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Native budworm

Native budworm (Helicoverpa punctigera) larvae are a major pest of a variety of crops during spring to early summer. They feed on buds, flowers, fruiting parts and seeds. They attack field pea, faba bean, lentil, chickpea, lupin and canola crops as well as pasture seed crops of lucerne, annual medic and clover.

Adult moths are approximately 30-35 mm long, light brown to red-brown, with numerous dark spots and blotches. The hind wings are pale with a dark band along the lower edge. They can live for approximately 2-4 weeks and within this period females can lay over 1000 eggs. Eggs are approximately 0.5 mm in diameter and white when laid, but darken before hatching. They are most commonly laid on the top third of the plant and growing points.

Native budworm larvae can be up to 40 mm long with substantial colour variation (shades of brown, green and orange), usually with darkish strips along the body and bumpy skin with sparse stiff black hairs. Newly hatched larvae (approximately 1.5 mm in length) are light in colour with dark brown heads and spots, and as they develop they become darker in colour.

Native budworm moths migrate into agricultural areas in eastern Australia in late winter and early spring, when over-wintering pupae in the soil emerge. The numbers and timing of these migratory flights are mostly unpredictable as the moths often travel hundreds of kilometres, carried on high altitude wind currents from pastoral regions. The arrival of moths means that their eggs are likely to be laid onto crops and the resulting caterpillars can cause serious damage to pods if left uncontrolled. 

Each year, the Victorian Department of Primary Industries monitors native budworm activity across Victoria. Samples are collected with traps that work by attracting male H. punctigera moths using baits that mimic the female moth sex pheromone. The traps are very specific to native budworm, and as such, provide a good indication of the timing of moth flights from central Australia and how these compare with previous years. This information gives advance notice of incoming flights and when to be on the lookout for early-mid instar larvae.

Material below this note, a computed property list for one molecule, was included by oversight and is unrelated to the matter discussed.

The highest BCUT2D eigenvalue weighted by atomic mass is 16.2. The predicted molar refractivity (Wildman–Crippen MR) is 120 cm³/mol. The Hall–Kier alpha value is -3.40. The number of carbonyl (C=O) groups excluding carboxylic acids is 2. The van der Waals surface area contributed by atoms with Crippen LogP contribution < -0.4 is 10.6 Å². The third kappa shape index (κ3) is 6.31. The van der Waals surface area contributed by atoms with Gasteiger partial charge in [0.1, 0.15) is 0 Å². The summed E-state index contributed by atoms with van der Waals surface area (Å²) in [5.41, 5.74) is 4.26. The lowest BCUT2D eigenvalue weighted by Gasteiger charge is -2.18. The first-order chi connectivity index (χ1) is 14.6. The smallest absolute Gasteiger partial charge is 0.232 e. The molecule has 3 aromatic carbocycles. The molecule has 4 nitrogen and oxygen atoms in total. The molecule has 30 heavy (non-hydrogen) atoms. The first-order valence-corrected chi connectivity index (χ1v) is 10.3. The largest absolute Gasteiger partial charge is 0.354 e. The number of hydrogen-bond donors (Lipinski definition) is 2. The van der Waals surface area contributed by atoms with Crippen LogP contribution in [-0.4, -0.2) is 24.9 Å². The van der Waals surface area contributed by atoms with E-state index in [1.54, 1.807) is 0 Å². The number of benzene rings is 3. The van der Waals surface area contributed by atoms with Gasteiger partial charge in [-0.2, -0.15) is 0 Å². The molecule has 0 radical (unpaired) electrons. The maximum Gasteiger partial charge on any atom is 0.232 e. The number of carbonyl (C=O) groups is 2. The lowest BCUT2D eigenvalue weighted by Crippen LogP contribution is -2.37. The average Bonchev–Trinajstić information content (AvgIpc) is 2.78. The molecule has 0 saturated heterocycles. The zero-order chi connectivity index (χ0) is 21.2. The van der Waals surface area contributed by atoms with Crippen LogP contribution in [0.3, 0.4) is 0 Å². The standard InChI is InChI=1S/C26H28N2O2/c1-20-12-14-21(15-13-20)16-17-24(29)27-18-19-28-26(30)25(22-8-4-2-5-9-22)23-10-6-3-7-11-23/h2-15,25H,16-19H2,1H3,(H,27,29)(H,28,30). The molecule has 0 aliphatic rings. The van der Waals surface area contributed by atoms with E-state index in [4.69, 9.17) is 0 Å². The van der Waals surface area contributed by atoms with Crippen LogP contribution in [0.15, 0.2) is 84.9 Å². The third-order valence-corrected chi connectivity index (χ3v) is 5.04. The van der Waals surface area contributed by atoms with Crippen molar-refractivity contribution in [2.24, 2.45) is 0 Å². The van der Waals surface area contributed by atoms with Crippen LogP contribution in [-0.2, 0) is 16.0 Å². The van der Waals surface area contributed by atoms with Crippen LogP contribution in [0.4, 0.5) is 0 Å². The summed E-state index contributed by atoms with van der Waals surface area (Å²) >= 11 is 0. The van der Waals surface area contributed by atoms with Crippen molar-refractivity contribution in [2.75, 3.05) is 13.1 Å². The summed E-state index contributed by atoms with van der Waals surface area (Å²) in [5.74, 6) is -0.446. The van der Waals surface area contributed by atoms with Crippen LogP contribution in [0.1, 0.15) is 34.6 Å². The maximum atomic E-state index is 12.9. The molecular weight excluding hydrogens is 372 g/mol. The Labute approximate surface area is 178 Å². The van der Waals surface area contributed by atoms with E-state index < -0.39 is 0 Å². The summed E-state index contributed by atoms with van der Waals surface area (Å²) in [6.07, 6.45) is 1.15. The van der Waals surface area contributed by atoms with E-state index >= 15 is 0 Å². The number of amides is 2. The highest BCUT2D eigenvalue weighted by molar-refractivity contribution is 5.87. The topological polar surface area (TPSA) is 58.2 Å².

The following pheromone trapping information for September 3rd – 9th has kindly been provided by The Victorian Department of Primary Industries. For further information about the native budworm pheromone trapping project, contact Ashley Wallace (Victoria DPI) on 03 5362 2135 or by email:


Trap Sites

Moth count

7 days

Crop &

Growth Stage








Field peas


Very dry




Field peas - 8-9 node

Very dry, crop not yet wilting

North Central





Faba beans

Canola - fully flowering, early podding

Dry conditions

North East





Trap operators have recorded high levels of budworm numbers around Victoria. Moth numbers, and the subsequent generation of grubs, will vary between regions and paddocks, so monitoring remains the best way to determine the risk they pose to individual crops. Crops should be monitored using a sweep net from early flowering and throughout podding in pulse crops. Pod inspections are also essential in order to detect small grubs and accurately determine numbers.

Click here for information on native budworm management and click here for images.

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